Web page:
• Refine Search

  • All Results

Overdose Prevention Education

abstract background

The City of Milwaukee Office of African American Affairs offers health literacy education community level prevention education classes and trainings on Fentanyl Awareness and Overdose Intervention. For more information or to schedule a class call 414-286-0222.

Overdose Deaths and the Black Community in The United States:

In Milwaukee County fatal overdoses among Black people increased by 52% between 2020 and 2021, this the highest rate of increase of any racial group. These preventable fatal overdoses are happening for people of all ages including family members, friends, teachers, neighbors. But they don't have to.

You can save lives and stop drug overdose by:

  • Knowing the signs of an overdose:
    • Small, constricted "pinpoint pupils”
    • Falling asleep or losing consciousness
    • Slow, weak, or no breathing
    • Choking or gurgling sounds
    • Limp body
    • Cold and/or clammy skin
    • Discolored skin (especially in lips and nails)
  • Using naloxone. Naloxone is a life-saving medication that can reverse an opioid overdose. Naloxone is safe and easy to use and works almost immediately.
  • Using fentanyl test strips to detect the presence of fentanyl in different kinds of drugs.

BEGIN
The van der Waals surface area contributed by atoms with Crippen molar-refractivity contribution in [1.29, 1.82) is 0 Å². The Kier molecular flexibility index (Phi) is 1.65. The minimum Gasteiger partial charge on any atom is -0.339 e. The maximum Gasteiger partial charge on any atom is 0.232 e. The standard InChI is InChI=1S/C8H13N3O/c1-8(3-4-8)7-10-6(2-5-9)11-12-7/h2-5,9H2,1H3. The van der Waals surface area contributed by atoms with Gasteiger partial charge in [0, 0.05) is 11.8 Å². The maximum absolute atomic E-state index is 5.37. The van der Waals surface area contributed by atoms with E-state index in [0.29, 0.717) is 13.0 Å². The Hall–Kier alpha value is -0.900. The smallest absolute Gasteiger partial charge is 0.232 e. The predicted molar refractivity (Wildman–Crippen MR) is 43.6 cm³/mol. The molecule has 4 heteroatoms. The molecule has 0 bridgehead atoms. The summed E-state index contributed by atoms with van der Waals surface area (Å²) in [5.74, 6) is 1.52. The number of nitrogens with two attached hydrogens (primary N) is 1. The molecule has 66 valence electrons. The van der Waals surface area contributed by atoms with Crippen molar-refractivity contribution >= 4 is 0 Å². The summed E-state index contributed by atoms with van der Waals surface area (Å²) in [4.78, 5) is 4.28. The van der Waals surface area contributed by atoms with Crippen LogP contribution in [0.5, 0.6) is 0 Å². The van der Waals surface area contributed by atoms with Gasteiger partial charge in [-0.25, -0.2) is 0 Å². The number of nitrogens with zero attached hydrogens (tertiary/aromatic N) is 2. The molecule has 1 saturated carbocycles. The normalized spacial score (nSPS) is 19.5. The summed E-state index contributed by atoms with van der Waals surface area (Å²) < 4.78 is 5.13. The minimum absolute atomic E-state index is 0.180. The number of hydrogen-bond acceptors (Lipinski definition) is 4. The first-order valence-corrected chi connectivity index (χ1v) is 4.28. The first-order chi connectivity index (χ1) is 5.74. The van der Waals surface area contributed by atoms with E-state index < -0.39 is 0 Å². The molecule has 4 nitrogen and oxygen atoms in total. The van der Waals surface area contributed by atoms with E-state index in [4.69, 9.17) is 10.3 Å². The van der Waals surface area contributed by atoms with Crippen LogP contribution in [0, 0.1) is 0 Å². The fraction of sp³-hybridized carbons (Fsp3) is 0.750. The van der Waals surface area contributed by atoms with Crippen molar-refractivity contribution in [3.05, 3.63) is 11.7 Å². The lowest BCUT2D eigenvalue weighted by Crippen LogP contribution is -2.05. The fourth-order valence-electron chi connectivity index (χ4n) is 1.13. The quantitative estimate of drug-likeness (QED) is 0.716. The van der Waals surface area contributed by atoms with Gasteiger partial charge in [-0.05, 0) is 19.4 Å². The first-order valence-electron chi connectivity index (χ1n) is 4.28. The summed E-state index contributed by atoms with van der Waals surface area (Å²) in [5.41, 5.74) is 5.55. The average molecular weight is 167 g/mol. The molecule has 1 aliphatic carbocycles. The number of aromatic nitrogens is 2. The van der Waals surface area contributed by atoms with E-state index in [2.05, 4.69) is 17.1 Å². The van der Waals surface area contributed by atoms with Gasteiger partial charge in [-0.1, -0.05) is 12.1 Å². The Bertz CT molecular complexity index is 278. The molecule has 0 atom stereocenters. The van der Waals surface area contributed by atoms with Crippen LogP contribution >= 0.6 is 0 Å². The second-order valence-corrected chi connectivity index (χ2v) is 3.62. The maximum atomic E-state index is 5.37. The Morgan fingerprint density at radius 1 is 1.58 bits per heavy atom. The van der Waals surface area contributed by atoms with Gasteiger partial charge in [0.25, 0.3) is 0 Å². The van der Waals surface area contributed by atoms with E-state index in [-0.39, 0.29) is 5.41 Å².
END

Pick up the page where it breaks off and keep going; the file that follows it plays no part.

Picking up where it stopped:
• Having regular conversations with teens, young people, and loved ones about the dangers of fentanyl, the risks of mixing drugs, and the life-saving power of naloxone to reduce the stigma around seeking help, treatment, and care​.
  • Sharing treatment resources, like the 24/7 National Helpline— 800-662-HELP (4357).

Naloxone / Narcan How to use NARCAN

Naloxone works by rapidly reversing the effects of an opioid overdose, including respiratory  depression. It’s available as an injectable or as a nasal spray, also known by the brand-name Narcan. Naloxone is safe (it’s not psychoactive), effective (it’s specifically designed to reverse an opioid overdose), and easy to use.

In Milwaukee Naloxone is often available for free from harm reduction programs, many community -based organizations, and other agencies.

Where can people access Naloxone and get more information?

  • Office of African American Affairs
  • Samad’s House
  • 16th Street Community Health Center
  • Vivant Health Inc.
  • Milwaukee Health Department

Mail-based harm reduction services can send naloxone to individuals free of charge.

Harm Reduction

Harm reduction is an approach to drug use that places the health and dignity of people who use drugs as the first priority of any response. Harm reduction can take many forms, from interventions such as Naloxone or sterile syringes, to health services like medications or counseling, to supportive services such as housing and supervised consumption spaces.

Additional resources: 

This site is powered by the Northwoods Titan Content Management System